FINANCE minister Patrick Chinamasa yesterday presented in parliament a paltry and virtually standstill US$4 billion 2016 budget, reflecting Zimbabwe’s mounting economic problems characterised by company closures and resultant revenue shrinkage. A projected deficit of US$150 million will be funded from borrowings on the domestic market.
Chinamasa’s 2015 fiscal year budget was US$4,1bn. He said the economy would grow by 2,7% in 2016, up from this year’s 1,5%.
His projections have been consistently wrong. Inflation is seen averaging -1,2% in 2016.
The new peanuts budget is smaller than those of all Zimbabwe’s neighbours, showing the impact of economic decline and how far back the country, which used to be an economic powerhouse only second to South Africa in the region, has regressed. With no currency of its own, the country no longer has even monetary sovereignty.
Budget expenditure for the period January to September 2015 amounted to US$3,297bn, including US$400,9m which went into the repayment of some of the country’s loan obligations. Although he announced civil service reforms, with anticipated annual savings of around US$170m a year, the minister steered clear of drastic austerity measures and radical reforms, including retrenchments.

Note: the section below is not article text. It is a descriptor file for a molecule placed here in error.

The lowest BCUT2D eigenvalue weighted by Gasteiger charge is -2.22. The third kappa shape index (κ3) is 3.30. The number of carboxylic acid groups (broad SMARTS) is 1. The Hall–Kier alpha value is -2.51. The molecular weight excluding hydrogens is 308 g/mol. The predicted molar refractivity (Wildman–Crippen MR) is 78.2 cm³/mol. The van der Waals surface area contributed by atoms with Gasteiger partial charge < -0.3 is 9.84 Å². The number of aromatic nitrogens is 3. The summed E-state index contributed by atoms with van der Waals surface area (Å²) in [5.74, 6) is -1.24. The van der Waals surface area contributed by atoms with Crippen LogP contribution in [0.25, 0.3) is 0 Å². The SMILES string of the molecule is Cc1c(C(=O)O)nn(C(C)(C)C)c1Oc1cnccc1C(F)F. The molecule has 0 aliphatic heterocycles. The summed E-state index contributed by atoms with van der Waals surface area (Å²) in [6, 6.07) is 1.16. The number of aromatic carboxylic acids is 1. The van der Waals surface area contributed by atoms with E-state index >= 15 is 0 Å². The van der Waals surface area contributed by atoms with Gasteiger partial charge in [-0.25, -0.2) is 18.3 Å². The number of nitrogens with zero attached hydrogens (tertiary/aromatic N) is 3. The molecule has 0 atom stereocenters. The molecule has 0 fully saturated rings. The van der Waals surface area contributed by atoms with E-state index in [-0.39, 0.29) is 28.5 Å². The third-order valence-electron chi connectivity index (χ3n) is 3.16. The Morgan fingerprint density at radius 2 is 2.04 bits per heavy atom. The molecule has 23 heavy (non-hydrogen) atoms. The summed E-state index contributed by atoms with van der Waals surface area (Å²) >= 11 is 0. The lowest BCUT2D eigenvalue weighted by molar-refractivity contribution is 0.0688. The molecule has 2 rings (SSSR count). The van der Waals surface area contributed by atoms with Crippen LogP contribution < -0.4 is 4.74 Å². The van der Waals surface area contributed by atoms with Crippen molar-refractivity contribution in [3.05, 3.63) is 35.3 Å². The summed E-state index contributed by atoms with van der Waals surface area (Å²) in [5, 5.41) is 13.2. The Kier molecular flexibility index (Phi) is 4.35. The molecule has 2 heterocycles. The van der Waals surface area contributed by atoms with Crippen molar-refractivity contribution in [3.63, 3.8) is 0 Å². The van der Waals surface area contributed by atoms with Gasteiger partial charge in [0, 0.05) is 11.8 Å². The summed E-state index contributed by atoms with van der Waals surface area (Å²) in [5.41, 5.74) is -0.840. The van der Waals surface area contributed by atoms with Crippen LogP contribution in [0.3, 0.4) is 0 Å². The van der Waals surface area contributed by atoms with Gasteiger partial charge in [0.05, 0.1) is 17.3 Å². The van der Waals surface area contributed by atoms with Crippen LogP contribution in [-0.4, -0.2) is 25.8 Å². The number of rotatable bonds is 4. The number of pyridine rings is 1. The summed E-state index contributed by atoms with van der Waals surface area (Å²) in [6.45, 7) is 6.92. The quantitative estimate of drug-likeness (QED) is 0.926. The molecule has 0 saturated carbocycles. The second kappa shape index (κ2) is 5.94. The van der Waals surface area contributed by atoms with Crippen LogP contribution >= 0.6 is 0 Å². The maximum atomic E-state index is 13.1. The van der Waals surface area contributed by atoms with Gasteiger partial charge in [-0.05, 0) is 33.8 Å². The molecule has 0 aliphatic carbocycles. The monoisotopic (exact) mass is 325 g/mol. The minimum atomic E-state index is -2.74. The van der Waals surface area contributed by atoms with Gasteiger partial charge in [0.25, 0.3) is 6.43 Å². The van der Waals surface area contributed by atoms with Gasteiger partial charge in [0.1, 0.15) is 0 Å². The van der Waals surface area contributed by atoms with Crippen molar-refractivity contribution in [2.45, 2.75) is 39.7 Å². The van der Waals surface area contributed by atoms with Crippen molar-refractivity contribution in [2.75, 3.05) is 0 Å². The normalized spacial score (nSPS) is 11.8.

Government wants to reduce the wage bill from above 80% of revenues to below 40%, but will spend US$3,685bn on recurrent expenditure and US$315m on capital expenditure.
Employment costs will gobble around US$3,191bn.
Chinamasa made a series of tax concessions to stimulate demand, encourage investment and save industry through protectionist measures and duties, but came up with no holistic stimulus package.
The minister exempted Vat on goods that include protective clothing, milk, eggs, vegetables, fruits, rice, cereals and margarine with effect from January 1 2016, and moved to protect the gold sector by lowering the royalty rate to 3% on incremental output of gold using the previous year’s production as a base year.